I hate all the gibberish about parliamentary proceedings, but I think it comes down to this:
If the minority party can use the filibuster to do an end-run around the majority-wins rules of Congress, then the majority party is well within its rights to do an end-run around the filibuster by using "reconcilliation".
That's it. That's all I have to say. Rules are rules. If one party can use the rules to their advantage, why can't the other party?
UPDATE: David Frum has an interesting piece on why Congress is so fucked up today. it starts…
At the end of his career, former House Speaker Tip O’Neill was asked how Congress had changed between the 1950s and 1980s. O’Neill answered: “The people are better. The results are worse.”
Watching last week’s health summit, you see what O’Neill meant. The conversation was intelligent, civil, well-informed. It also predictably achieved nothing. How could it? Deals are never reached in front of the television camera.
Take this quiz. Name the most important legislation enacted in the 30 years between 1950 and 1980.
Overwhelming isn’t it? Civil rights. Voting rights. Interstate highways. Medicare. Medicaid. The deregulation of the airlines, natural gas, trucking, rail and oil. The immigration act of 1965. Clean Air, Clean Water, and the Endangered Species Acts. Supplemental Security Income in 1974. I could fill the whole screen.
Now … the next 30 years.
There’s the Reagan tax cuts of course. Deregulation of the savings & loans in 1982. The Americans with Disabilities Act in 1990. Welfare reform in 1995. Medicare Part D. What else?
Leave aside whether you are liberal or conservative, whether you approve the measures mentioned above or disapprove. It’s hard to dispute: Congress just got a lot more done in the 1950s, 1960s and 1970s than in the 1980s, 1990s and 2000s.
You hear many grand, sweeping explanations. Let’s try just one simple one.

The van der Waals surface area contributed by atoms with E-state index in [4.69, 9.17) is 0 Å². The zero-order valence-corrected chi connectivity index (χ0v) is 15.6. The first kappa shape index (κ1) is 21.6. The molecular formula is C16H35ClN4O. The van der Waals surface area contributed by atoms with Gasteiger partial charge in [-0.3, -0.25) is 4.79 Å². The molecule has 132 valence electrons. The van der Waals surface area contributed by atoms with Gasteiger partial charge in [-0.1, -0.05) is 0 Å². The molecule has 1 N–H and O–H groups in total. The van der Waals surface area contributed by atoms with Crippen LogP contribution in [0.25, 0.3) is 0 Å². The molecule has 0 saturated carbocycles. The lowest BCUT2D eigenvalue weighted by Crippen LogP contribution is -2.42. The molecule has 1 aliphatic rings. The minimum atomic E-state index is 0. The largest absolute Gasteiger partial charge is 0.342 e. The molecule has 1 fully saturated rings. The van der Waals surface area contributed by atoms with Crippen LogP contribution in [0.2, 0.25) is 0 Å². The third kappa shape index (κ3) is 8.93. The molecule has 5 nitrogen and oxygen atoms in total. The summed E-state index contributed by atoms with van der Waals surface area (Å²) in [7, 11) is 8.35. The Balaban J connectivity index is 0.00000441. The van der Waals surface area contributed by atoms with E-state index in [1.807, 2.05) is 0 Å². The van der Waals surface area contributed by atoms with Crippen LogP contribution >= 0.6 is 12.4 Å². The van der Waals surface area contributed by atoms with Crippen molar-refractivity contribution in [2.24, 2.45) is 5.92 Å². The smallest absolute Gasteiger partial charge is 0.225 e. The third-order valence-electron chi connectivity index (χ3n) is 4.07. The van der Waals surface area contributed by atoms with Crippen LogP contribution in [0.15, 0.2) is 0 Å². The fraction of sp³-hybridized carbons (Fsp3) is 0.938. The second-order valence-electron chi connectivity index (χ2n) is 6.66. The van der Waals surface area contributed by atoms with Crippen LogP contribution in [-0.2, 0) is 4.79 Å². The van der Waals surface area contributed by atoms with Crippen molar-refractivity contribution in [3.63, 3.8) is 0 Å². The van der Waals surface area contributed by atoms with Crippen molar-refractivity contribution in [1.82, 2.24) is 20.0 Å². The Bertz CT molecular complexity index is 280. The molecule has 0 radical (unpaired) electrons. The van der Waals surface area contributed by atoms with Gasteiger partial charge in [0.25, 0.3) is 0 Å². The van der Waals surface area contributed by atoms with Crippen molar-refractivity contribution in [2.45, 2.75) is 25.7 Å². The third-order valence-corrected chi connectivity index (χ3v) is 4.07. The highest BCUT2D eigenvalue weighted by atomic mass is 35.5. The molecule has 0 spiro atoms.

Congress in the first period was controlled by a handful of committee chairmen, who owed their positions to seniority. The committees did their work in secret. Bills written in committee typically could not be amended on the floor of Congress. The institution was authoritarian, hierarchical, opaque. And stuff passed.
In the mid-1970s, Congress underwent a revolution. The power of the committee chairmen was broken. The number of subcommittees proliferated. The committees met in public. Amendments multiplied. Congress become more open, more egalitarian, more responsive. And stuff ceased to pass.
Again and again, today’s gridlock can be traced to yesterday’s reform.
He goes on to discuss the filibuster…
Is the filibuster grinding Congress to a halt? Before the 1970s, filibusters were both very rare and very difficult. But when Congress took action to make filibusters easier to break, it inadvertently made them easier to use. Back in the 1950s, a filibuster would bring the entire Senate to a halt, as the filibustering Senator talked and talked and talked.
A filibuster was both spectacularly visible and personally exhausting: it exacted a high price from the filibustering senator. Then Congress took action to make filibusters easier to break, requiring only 60 votes instead of 67. But that same deal made them much easier to start. No need to speechify all night; no colleagues enraged that the filibustering senator has paralyzed the chamber.
Today, a filibustering senator need only notify the majority leader of his intention. The filibustered legislation is sidetracked until 60 votes are found to enact it, while other business continues as normal. The price of the filibuster has been drastically cut. No surprise we get more of them.
…as well as campaign fundraising, and the influence of lobbyists, among other things. but his meta-point seems to be that the reason things happened in the 50's, 60's, and 70's is because legislation happened behind closed doors. In effect, openness and transparency has killed the ability of Congress to get things done.
Kevin Drum agrees, but offers a much simpler explanation:
The era between 1950 and 1980 was an essentially liberal one. That applies to the 60s and 70s pretty obviously, but even the 50s, underneath McCarthyism and the man in the gray flannel suit, was defined mainly by consolidation of the New Deal. Eisenhower wasn't called a New Republican for nothing.
The succeeding 30 years, famously, were primarily conservative. And that makes a fundamental difference. Liberals, by nature, want to change things. They want to pass big stuff. Conservatives, by nature, want to conserve. They want to prevent change. Occasionally this takes the form of rolling back liberal programs (tax cuts, welfare reform), but rolling back progress is hard and rare. For the most part, conservatism takes the form of not undertaking big legislative changes. So it's hardly any surprise that a conservative era is marked by lack of seminal congressional actions.
In other words, despite the fact that Obama is president, we are hardly in a liberal era.